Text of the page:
EPA confirms Miami Valley Hospital water safe

Water samples taken at Miami Valley Hospital tested within acceptable ranges for lead levels in drinking water, the Ohio Environmental Protection Agency confirmed Thursday.

More than 20 days after the hospital originally detected unacceptable lead levels, officials said they will discontinue their use of bottled water for employees and patients at the South Main Street campus near downtown Dayton.

The Ohio EPA said the water in the hospital’s southeast addition, the Berry Women’s Center and the Weber building meets 100 percent of all of the agency’s requirements for drinking water.

Earlier in the week, hospital officials told the Dayton Daily News that 95 percent of water samples tested within acceptable ranges. Now that water samples came back negative, they will resume standard reporting practices.

“Per Ohio EPA guidelines, our standard testing will be done within a six-month reporting period,” said Sharon Howard, Miami Valley Hospital spokeswoman.

According to the EPA, a lead and copper sampling will be executed between July to December 2016, “as prescribed in normal EPA guidelines. We will continue monitoring every six months as prescribed.”

“When our routine water testing identified lead concerns last month, we immediately took action to safeguard the health of patients, employees and visitors by distributing bottled water, testing and flushing our water system, and taking other precautions,” said Mark Shaker, president of Miami Valley Hospital. “As a result of taking appropriate steps through a collaborative approach, we were able to resolve this matter as soon as possible.”

On June 17, the Dayton Daily News first reported the hospital found elevated lead levels in the southeast addition of the campus. Upon further testing, two more buildings — the Berry Women’s Center and the Fred E. Weber Center for Health Education — were identified as having elevated levels as well.

A panel of national experts, including Virginia Tech’s Marc Edwards, continue to investigate what the source of the contamination is. Edwards is known for discovering the water contamination in Flint, Mich.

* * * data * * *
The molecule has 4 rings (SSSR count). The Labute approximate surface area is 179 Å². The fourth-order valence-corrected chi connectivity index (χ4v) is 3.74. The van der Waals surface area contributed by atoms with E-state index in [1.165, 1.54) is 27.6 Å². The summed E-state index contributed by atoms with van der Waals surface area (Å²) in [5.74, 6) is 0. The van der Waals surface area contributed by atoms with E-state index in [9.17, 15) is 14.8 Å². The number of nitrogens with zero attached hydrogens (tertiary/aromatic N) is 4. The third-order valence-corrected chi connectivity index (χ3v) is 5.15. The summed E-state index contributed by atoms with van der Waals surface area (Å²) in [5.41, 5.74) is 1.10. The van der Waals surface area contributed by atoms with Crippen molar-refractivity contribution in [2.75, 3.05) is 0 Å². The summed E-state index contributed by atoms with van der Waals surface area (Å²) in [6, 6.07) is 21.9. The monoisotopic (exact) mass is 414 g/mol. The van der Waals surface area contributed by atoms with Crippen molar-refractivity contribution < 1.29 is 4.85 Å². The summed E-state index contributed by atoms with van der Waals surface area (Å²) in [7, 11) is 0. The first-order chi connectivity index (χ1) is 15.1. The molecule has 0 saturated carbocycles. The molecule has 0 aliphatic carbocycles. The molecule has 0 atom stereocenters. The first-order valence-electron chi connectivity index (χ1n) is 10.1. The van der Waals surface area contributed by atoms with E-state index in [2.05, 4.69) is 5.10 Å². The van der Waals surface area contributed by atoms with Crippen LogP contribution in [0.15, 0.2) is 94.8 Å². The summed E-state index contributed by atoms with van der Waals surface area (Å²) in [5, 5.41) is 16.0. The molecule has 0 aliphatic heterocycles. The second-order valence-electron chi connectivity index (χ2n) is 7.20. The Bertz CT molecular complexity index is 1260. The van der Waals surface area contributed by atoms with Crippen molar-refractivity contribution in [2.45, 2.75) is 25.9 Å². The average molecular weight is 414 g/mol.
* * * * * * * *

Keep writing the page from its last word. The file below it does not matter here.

“We will take steps that prevent external events from affecting the city water entering our campus,” Shaker said.

Since December, the only significant short-term physical disturbance to the area around the hospital campus has been construction on Brown and Warren Streets by the city of Dayton, the hospital said in a release.

While hospital officials have stated their concern about the construction, city spokeswoman Toni Bankston said the EPA has not ruled any official cause of the contamination.

City manager Shelley Dickstein told the Dayton Daily News last week that the road construction to the water main was completed the first week of March. Workers are now finishing construction on the road, curbs and sidewalk areas. Construction won’t stop while water experts determine the cause of the problem.

“The actual pipe work was done at the beginning of March,” Dickstein said. “So halting the project at this point would not result in a whole lot of impact for what’s happening as it relates to the water distribution.”

The hospital has had contaminated water problems in the past. In 2011, Legionnaire’s disease broke out in a new 12-story patient tower at MVH that was traced to the plumbing system in the new tower. One patient’s death was attributed to the outbreak, according to the Ohio Department of Health, while 10 other patients contracted Legionnaire’s disease.

As of Wednesday, the results for lead level blood tests had been received for 104 employees. All 104 came back within normal levels, hospital officials said.

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